Sunday, June 6, 2010

Where does the A Priori Come From?

The claim that there is such a thing (I use the word advisedly) as a priori knowledge has always puzzled me.  It seems clear that before we come into existence, we have no kind of knowledge at all, or that if we had any knowledge we have no knowledge of it, as it were.  It would seem to follow that what we know is then in a very basic sense contingent on our existing.  We exist, therefore we know.  Because we exist, we do--eat, sleep, think; we interact with others and the world.  We're not dormant.  Much as some of us may want to be, we're not mere observers of our environment, wax on which things make an impression.  We learn by experiencing.

All unmarried men are bachelors, true.  But, we don't know what it is to be married, or what men are for that matter, a priori.  We come to do so by living.  Men who are not married are called "bachelors" in the English language. Language is something we come to know and use by living.  We similarly come to know that X is X, and Y is not X, by living.  We encounter X and Y and recognize they're different.  There seems to me to be no question of this.  It is apparent that life is a condition precedent (as we lawyers say) to knowing anything.

Presumably, the proponents of a priori knowledge are quite aware of this very mundane fact.  What, then, do they mean by maintaining that we have a priori knowledge?

Can it be that what they mean is simply that we humans have certain characteristics or features which, when we interact with others and our environment, have certain results?  We have a brain, for example, and the brain functions in a particular way, and that because it functions in a particular way when we interact with others and the world we do things like act, and think, and feel as we do?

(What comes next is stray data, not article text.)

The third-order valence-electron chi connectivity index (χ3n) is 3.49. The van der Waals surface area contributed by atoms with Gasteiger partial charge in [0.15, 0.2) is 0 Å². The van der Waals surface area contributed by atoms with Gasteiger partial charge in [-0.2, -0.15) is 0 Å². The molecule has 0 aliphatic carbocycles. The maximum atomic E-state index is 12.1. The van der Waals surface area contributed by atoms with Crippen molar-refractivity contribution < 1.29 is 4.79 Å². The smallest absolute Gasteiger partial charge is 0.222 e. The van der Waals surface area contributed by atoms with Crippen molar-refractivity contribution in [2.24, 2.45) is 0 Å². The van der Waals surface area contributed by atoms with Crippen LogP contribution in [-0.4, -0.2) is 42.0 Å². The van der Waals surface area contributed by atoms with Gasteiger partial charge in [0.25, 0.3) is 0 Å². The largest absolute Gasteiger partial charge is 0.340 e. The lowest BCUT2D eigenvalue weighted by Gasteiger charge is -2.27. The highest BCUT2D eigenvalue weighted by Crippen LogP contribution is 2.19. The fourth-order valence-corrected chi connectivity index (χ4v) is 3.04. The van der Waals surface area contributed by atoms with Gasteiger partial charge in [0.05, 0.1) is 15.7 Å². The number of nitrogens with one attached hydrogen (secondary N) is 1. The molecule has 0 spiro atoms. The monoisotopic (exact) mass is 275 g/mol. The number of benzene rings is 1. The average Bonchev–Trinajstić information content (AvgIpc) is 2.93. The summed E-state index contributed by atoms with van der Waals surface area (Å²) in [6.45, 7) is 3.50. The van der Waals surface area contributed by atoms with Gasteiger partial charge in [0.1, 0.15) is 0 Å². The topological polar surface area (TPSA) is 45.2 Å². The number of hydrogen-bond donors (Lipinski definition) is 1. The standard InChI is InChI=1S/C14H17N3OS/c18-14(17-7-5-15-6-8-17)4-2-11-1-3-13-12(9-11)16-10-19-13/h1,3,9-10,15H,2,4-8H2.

If that's what they mean, though, just what is it that is a priori?  Are we a priori, then?  Is the a priori knowledge just a description of a kind of thinking, or knowledge, we come to possess through living?


  1. I'm not sure if it would qualify as a priori, but we do have inherit behaviors and biases when we are born that are not cultural acquired. That initial knowledge is crucial to start the bayesian reasoning that our brains do in order to learn from experience.


    João Pedro

  2. Interesting. I'm curious what they might be. I don't know whether they would constitute a priori knowledge, though. If they are physical characteristics, then I'm not sure that "knowing" is involved.

  3. They are already mental states (so, more software than hardware, more knowledge than instinct) that we use to distinguish options and choose (e.g., babies are born with two types of arithmetics, one to handle numbers up to 3, another, less precise, to deal with larger numbers).

    If you feel interested to know more, I would strongly suggest Frith's "Making Up the Mind", a quite recent and excellent book about the brain and the mind.


  4. Thanks for there reference. I wonder if such things are better understood as propensities rather than knowledge.